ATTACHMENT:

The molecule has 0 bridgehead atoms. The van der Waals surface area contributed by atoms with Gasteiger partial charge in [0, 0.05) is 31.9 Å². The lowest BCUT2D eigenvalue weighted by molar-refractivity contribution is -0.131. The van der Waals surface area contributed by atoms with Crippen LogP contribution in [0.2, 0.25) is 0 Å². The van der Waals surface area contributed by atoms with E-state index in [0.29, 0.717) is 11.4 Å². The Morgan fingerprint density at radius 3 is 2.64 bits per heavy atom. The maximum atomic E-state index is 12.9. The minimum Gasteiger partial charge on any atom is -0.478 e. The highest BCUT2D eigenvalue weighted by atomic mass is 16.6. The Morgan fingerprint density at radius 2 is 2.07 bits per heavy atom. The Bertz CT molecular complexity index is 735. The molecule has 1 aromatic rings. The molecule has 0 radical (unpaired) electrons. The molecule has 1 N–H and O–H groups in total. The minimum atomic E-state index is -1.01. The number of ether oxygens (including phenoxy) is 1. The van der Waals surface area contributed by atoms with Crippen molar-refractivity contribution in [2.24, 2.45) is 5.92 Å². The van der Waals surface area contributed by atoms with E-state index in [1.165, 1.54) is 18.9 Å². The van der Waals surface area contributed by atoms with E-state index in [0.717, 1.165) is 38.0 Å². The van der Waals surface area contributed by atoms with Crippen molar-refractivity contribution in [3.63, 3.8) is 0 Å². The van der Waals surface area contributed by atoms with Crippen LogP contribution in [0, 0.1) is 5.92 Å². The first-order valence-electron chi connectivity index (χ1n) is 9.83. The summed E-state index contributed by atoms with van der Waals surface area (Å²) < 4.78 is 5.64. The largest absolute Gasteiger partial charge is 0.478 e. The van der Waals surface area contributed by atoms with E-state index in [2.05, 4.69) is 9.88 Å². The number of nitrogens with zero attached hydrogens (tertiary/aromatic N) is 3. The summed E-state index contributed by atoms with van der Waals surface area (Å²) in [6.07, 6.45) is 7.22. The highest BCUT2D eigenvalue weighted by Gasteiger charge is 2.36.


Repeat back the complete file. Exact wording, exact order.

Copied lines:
The molecule has 0 bridgehead atoms. The van der Waals surface area contributed by atoms with Gasteiger partial charge in [0, 0.05) is 31.9 Å². The lowest BCUT2D eigenvalue weighted by molar-refractivity contribution is -0.131. The van der Waals surface area contributed by atoms with Crippen LogP contribution in [0.2, 0.25) is 0 Å². The van der Waals surface area contributed by atoms with E-state index in [0.29, 0.717) is 11.4 Å². The Morgan fingerprint density at radius 3 is 2.64 bits per heavy atom. The maximum atomic E-state index is 12.9. The minimum Gasteiger partial charge on any atom is -0.478 e. The highest BCUT2D eigenvalue weighted by atomic mass is 16.6. The Morgan fingerprint density at radius 2 is 2.07 bits per heavy atom. The Bertz CT molecular complexity index is 735. The molecule has 1 aromatic rings. The molecule has 0 radical (unpaired) electrons. The molecule has 1 N–H and O–H groups in total. The minimum atomic E-state index is -1.01. The number of ether oxygens (including phenoxy) is 1. The van der Waals surface area contributed by atoms with Crippen molar-refractivity contribution in [2.24, 2.45) is 5.92 Å². The van der Waals surface area contributed by atoms with E-state index in [1.165, 1.54) is 18.9 Å². The van der Waals surface area contributed by atoms with E-state index in [0.717, 1.165) is 38.0 Å². The van der Waals surface area contributed by atoms with Crippen molar-refractivity contribution in [3.63, 3.8) is 0 Å². The van der Waals surface area contributed by atoms with Crippen LogP contribution in [0, 0.1) is 5.92 Å². The first-order valence-electron chi connectivity index (χ1n) is 9.83. The summed E-state index contributed by atoms with van der Waals surface area (Å²) < 4.78 is 5.64. The largest absolute Gasteiger partial charge is 0.478 e. The van der Waals surface area contributed by atoms with E-state index in [2.05, 4.69) is 9.88 Å². The number of nitrogens with zero attached hydrogens (tertiary/aromatic N) is 3. The summed E-state index contributed by atoms with van der Waals surface area (Å²) in [6.07, 6.45) is 7.22. The highest BCUT2D eigenvalue weighted by Gasteiger charge is 2.36.